I was impressed with the level of detail and the thorough explanations I received throughout the fitting. The images below show how I was given a detailed explanation of the saddle fore-aft position and the importance of getting this right.

Many cyclists experience tingling or numbness in their toes and fingers when riding. While some treat it as the norm, it’s actually a sign that you’re sitting on the wrong saddle. That type of discomfort isn’t just enough to put you off longer rides, it’s also affecting the power output you generate in your pedal stroke. The bottom image shows the padded object used to measure your sit bone length, which will ultimately determine the best saddle for you.

Emma provided a detailed overview of the sit bone and its importance to overall position on the bike.

After the 6-point fitting I jumped on the bike while Emma sat back in her stool and watched me ride. She quickly pointed to my left leg pedal stroke. There was a lot of movement happening in this leg during each stroke, and to Emma, that’s an alarming signal. I explained that it’s been like that forever and it’s just part of my natural movement. Emma politely nodded her head and continued her assessment.

As she stepped behind the bike she immediately noticed that I wasn’t sitting in the middle of the seat as I pedal, but rather ten to fifteen millimetres to the left. Once again, I thought I had the answer: “I used to row bow side at school for many years, that’s why I sit like this”. Emma took a video of my seat position. See below:

As I realised that Emma might be on to something I started sharing some other issues with her, like how sometimes my left knee hits the frame as I’m pedalling, but the right knee never gets close. Or that I’ve never really been comfortable on any seat despite the sit bone width being accurate.

The full fit

I started to challenge my own assumptions about my riding style. Had my rowing during my younger years really caused my unusual pedal stroke, or could it be something else? Emma explained other possible causes, like a discrepancy in leg length or hip or feet positioning.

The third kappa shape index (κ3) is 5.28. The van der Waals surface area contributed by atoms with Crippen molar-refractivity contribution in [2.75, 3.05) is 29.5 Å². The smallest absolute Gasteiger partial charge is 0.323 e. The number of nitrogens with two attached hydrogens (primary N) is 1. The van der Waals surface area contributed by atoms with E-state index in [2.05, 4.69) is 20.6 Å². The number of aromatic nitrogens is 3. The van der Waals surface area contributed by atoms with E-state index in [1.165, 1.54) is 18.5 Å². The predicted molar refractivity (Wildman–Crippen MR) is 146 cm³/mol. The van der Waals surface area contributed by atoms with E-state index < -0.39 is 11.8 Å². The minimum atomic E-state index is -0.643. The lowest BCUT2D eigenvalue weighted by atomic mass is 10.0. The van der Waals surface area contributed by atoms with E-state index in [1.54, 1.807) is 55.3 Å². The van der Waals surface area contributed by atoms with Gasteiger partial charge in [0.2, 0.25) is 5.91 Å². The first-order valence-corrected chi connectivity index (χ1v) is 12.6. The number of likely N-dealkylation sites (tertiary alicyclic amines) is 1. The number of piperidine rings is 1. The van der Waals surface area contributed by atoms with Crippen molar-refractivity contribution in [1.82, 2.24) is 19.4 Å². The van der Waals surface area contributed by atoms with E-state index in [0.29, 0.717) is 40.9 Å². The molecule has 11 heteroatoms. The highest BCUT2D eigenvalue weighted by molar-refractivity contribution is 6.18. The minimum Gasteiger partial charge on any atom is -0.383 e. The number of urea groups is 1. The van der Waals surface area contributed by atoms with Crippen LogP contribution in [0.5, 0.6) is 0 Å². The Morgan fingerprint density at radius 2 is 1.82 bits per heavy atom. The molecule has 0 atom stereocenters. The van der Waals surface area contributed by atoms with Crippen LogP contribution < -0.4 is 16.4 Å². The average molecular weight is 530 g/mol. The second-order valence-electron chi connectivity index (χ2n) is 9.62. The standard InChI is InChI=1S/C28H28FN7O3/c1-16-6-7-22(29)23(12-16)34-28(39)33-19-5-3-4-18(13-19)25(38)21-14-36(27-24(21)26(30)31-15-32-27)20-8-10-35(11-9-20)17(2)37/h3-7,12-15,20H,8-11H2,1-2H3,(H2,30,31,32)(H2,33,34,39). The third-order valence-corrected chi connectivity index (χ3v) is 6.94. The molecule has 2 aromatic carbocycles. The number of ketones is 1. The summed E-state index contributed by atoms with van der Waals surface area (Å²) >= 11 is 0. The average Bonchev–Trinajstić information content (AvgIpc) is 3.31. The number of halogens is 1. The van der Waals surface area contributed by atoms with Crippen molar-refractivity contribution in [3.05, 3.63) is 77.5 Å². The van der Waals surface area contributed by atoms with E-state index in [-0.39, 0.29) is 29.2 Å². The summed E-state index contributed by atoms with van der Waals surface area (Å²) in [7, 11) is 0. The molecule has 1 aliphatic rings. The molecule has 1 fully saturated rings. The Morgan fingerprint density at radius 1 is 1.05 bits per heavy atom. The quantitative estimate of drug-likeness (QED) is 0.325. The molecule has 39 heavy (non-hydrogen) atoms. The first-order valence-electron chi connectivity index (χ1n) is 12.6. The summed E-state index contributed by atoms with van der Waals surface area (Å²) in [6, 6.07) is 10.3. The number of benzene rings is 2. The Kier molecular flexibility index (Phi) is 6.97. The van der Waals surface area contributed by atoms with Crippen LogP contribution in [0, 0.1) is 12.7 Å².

The only way to truly understand the root cause of these issues is to do the full Specialized Body Geometry Fit. I hadn’t intended to do the full fit, as I had a hard time justifying the three hours and $300 it would cost me, but I then realised it was the only way I would get to the root cause of my inefficiencies. I booked a follow-up appointment for a full fitting right then and there.

After seven years of riding, I’m finally going to go all out and spend the time and money on a full Body Geometry Fit. I’m really excited to find out what’s causing my pedal stroke and positioning issues and to see how it will improve my comfort and output on the bike. I think I’ll be struck with a mixture of emotions – a blend of delight and frustration. I’ll be delighted that I’m feeling better and stronger on the bike but frustrated that I could have done this a long time ago and saved myself thousands of dollars on bike fittings and hours and hours of discomfort.

Stay tuned for part two of this article to find out how my full fitting goes.

See also: The 10-Hour Cyclist’s 10 Commandments of Cycling

See also: Commandment 1 – How to set and achieve your goals